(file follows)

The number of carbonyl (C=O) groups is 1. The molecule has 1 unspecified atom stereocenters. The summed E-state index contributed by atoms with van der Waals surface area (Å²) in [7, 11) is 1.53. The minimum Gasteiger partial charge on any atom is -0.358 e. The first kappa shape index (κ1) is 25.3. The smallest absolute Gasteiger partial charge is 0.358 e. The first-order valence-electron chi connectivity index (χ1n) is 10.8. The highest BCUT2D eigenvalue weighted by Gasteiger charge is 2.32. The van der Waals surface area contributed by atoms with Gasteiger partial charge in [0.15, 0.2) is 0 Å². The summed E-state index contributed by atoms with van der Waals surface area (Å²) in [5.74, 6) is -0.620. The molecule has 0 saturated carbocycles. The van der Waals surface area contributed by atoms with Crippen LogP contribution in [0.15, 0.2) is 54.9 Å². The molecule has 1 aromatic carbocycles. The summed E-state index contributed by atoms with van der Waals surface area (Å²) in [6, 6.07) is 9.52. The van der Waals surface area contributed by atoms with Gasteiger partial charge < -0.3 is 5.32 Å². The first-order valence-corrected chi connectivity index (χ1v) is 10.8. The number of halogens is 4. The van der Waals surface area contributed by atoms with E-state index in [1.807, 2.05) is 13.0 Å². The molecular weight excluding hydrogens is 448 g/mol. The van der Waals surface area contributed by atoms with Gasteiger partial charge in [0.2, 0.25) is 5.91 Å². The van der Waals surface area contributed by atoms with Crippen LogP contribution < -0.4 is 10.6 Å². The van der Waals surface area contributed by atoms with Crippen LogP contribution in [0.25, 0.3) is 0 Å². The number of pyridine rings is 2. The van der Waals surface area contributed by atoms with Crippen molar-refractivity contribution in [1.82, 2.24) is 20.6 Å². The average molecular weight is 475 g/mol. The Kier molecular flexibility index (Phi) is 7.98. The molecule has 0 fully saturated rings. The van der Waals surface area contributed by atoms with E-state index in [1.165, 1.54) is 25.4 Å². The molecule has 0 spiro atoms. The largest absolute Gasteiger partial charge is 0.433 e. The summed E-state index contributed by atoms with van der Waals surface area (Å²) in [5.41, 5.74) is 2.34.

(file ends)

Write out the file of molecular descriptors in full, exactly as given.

The number of carbonyl (C=O) groups is 1. The molecule has 1 unspecified atom stereocenters. The summed E-state index contributed by atoms with van der Waals surface area (Å²) in [7, 11) is 1.53. The minimum Gasteiger partial charge on any atom is -0.358 e. The first kappa shape index (κ1) is 25.3. The smallest absolute Gasteiger partial charge is 0.358 e. The first-order valence-electron chi connectivity index (χ1n) is 10.8. The highest BCUT2D eigenvalue weighted by Gasteiger charge is 2.32. The van der Waals surface area contributed by atoms with Gasteiger partial charge in [0.15, 0.2) is 0 Å². The summed E-state index contributed by atoms with van der Waals surface area (Å²) in [5.74, 6) is -0.620. The molecule has 0 saturated carbocycles. The van der Waals surface area contributed by atoms with Crippen LogP contribution in [0.15, 0.2) is 54.9 Å². The molecule has 1 aromatic carbocycles. The summed E-state index contributed by atoms with van der Waals surface area (Å²) in [6, 6.07) is 9.52. The van der Waals surface area contributed by atoms with Gasteiger partial charge < -0.3 is 5.32 Å². The first-order valence-corrected chi connectivity index (χ1v) is 10.8. The number of halogens is 4. The van der Waals surface area contributed by atoms with E-state index in [1.807, 2.05) is 13.0 Å². The molecular weight excluding hydrogens is 448 g/mol. The van der Waals surface area contributed by atoms with Gasteiger partial charge in [0.2, 0.25) is 5.91 Å². The van der Waals surface area contributed by atoms with Crippen LogP contribution < -0.4 is 10.6 Å². The van der Waals surface area contributed by atoms with Crippen LogP contribution in [0.25, 0.3) is 0 Å². The number of pyridine rings is 2. The van der Waals surface area contributed by atoms with Crippen molar-refractivity contribution in [1.82, 2.24) is 20.6 Å². The average molecular weight is 475 g/mol. The Kier molecular flexibility index (Phi) is 7.98. The molecule has 0 fully saturated rings. The van der Waals surface area contributed by atoms with E-state index in [1.165, 1.54) is 25.4 Å². The molecule has 0 spiro atoms. The largest absolute Gasteiger partial charge is 0.433 e. The summed E-state index contributed by atoms with van der Waals surface area (Å²) in [5.41, 5.74) is 2.34.